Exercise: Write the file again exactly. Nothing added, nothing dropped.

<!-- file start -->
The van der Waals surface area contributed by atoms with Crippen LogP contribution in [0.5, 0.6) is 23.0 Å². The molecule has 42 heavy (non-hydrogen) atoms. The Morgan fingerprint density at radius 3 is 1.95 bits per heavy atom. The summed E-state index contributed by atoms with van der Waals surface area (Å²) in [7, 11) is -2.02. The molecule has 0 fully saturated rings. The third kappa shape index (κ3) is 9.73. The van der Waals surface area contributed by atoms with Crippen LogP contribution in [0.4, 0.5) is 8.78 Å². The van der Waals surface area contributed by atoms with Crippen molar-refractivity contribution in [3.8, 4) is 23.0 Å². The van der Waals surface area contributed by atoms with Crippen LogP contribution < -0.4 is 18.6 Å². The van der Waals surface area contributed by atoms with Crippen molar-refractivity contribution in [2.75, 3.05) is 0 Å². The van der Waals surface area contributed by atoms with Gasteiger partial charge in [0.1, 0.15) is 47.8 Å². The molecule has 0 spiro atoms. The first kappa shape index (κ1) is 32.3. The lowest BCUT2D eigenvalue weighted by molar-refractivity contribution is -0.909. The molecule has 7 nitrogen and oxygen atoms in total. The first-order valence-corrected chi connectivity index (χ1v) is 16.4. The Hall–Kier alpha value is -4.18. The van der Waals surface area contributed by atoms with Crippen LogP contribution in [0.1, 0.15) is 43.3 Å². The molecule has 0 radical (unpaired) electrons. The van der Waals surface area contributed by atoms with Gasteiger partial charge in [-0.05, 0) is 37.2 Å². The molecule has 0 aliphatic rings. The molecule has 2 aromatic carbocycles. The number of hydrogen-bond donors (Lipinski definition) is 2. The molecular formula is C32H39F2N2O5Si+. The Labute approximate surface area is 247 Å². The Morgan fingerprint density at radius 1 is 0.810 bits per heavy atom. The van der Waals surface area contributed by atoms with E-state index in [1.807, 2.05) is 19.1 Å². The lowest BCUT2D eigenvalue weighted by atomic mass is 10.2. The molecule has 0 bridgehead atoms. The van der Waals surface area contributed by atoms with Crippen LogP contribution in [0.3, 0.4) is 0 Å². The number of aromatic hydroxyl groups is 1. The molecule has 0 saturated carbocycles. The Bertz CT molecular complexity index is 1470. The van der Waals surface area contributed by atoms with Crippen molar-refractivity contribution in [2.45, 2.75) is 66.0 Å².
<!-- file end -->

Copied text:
The van der Waals surface area contributed by atoms with Crippen LogP contribution in [0.5, 0.6) is 23.0 Å². The molecule has 42 heavy (non-hydrogen) atoms. The Morgan fingerprint density at radius 3 is 1.95 bits per heavy atom. The summed E-state index contributed by atoms with van der Waals surface area (Å²) in [7, 11) is -2.02. The molecule has 0 fully saturated rings. The third kappa shape index (κ3) is 9.73. The van der Waals surface area contributed by atoms with Crippen LogP contribution in [0.4, 0.5) is 8.78 Å². The van der Waals surface area contributed by atoms with Crippen molar-refractivity contribution in [3.8, 4) is 23.0 Å². The van der Waals surface area contributed by atoms with Crippen LogP contribution < -0.4 is 18.6 Å². The van der Waals surface area contributed by atoms with Crippen molar-refractivity contribution in [2.75, 3.05) is 0 Å². The van der Waals surface area contributed by atoms with Gasteiger partial charge in [0.1, 0.15) is 47.8 Å². The molecule has 0 spiro atoms. The first kappa shape index (κ1) is 32.3. The lowest BCUT2D eigenvalue weighted by molar-refractivity contribution is -0.909. The molecule has 7 nitrogen and oxygen atoms in total. The first-order valence-corrected chi connectivity index (χ1v) is 16.4. The Hall–Kier alpha value is -4.18. The van der Waals surface area contributed by atoms with Crippen LogP contribution in [0.1, 0.15) is 43.3 Å². The molecule has 0 radical (unpaired) electrons. The van der Waals surface area contributed by atoms with Gasteiger partial charge in [-0.05, 0) is 37.2 Å². The molecule has 0 aliphatic rings. The molecule has 2 aromatic carbocycles. The number of hydrogen-bond donors (Lipinski definition) is 2. The molecular formula is C32H39F2N2O5Si+. The Labute approximate surface area is 247 Å². The Morgan fingerprint density at radius 1 is 0.810 bits per heavy atom. The van der Waals surface area contributed by atoms with E-state index in [1.807, 2.05) is 19.1 Å². The lowest BCUT2D eigenvalue weighted by atomic mass is 10.2. The molecule has 0 bridgehead atoms. The van der Waals surface area contributed by atoms with Crippen LogP contribution in [0.3, 0.4) is 0 Å². The number of aromatic hydroxyl groups is 1. The molecule has 0 saturated carbocycles. The Bertz CT molecular complexity index is 1470. The van der Waals surface area contributed by atoms with Crippen molar-refractivity contribution in [2.45, 2.75) is 66.0 Å².